An exemption in the Tier 2 lockdown rules means someone living on their own – or with children – can still see their best friend in their home.
In Tier 2 areas, also known as “high” alert areas, household mixing is banned indoors.
However, an exemption in the high alert legislation, which from Saturday will apply to millions more people, allows “linked households”.
The law states: “Where a household comprises one adult, or one adult and one or more persons who were under the age of 18 on 12 June, 2020 (‘the first household’), the adult may choose to be linked with one other household (‘the second household’).”
It means people living on their own or with their children can choose a friend or family to mix with indoors.
This is also known as a “support bubble”, and is the same exemption as when the national lockdown was first lifted in the summer.
It comes after Thursday’s announcement that London will be added to the list of areas under Tier 2 limits at 12.01am on Saturday.
Watch: London set to move to Tier 2 of lockdown restrictions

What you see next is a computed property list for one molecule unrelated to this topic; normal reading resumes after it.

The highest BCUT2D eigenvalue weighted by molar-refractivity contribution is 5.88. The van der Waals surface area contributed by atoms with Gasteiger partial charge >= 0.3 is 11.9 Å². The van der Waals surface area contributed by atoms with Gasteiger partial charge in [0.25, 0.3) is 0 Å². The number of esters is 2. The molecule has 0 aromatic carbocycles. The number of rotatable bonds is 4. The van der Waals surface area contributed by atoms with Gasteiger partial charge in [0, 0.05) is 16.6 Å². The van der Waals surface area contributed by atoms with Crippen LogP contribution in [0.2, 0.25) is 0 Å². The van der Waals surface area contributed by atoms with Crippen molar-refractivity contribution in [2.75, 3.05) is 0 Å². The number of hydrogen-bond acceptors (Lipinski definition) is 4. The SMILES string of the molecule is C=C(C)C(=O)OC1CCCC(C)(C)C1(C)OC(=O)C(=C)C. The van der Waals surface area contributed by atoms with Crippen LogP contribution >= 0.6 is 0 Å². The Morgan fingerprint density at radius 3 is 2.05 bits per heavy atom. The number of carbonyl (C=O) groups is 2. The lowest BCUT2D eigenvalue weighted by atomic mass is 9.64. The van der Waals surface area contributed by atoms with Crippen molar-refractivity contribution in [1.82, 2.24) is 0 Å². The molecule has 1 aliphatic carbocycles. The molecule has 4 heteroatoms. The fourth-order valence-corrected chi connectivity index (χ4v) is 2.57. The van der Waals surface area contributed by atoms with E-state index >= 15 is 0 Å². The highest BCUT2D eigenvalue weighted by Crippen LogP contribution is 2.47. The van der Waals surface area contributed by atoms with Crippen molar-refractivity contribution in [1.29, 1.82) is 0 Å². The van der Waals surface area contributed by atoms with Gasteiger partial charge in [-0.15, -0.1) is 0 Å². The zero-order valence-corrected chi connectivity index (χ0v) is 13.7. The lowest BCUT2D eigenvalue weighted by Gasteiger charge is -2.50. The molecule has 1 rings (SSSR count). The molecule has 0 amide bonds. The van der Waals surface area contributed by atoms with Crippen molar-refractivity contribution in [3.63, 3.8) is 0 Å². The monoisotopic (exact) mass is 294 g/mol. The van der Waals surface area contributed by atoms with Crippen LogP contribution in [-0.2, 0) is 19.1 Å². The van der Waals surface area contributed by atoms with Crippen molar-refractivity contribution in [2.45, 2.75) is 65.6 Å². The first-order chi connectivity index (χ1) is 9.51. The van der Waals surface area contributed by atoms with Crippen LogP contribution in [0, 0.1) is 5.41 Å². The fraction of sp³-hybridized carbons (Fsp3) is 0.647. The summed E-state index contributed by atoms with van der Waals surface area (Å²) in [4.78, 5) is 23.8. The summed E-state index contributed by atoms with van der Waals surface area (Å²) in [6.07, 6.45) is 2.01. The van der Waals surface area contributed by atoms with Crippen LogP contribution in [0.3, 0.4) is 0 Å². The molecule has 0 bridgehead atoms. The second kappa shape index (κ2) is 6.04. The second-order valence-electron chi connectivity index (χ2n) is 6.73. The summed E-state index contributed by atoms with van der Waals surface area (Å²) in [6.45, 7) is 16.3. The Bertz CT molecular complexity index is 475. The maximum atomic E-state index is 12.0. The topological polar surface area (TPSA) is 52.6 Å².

In the House of Commons, health secretary Matt Hancock subsequently confirmed Essex, Elmbridge, Barrow in Furness, York, North East Derbyshire, Chesterfield and Erewash would also be added to the list on Saturday.
Other areas where Tier 2 restrictions already applied included Cheshire, Greater Manchester, Derbyshire, Lancashire, West Yorkshire, South Yorkshire, Durham, Northumberland, Tyne and Wear, Tees Valley, West Midlands, Leicestershire and Nottinghamshire.
When not taking exemptions into account, the basic Tier 2 restrictions ban households mixing indoors, including at hospitality venues such as pubs and restaurants.
Social gatherings of up to six people, also known as the “rule of six”, are still allowed anywhere outdoors, while the national 10pm curfew for pubs and restaurants also applies.
The tiered system was announced by Boris Johnson on Monday and came into effect on Wednesday.
Tier 1 is the least severe, with the current national rules applying: meaning household mixing is allowed indoors. Tier 3 is the harshest, with household mixing banned indoors and outdoors, except for in public spaces. Pubs must also close in Tier 3 areas unless they can offer meals.
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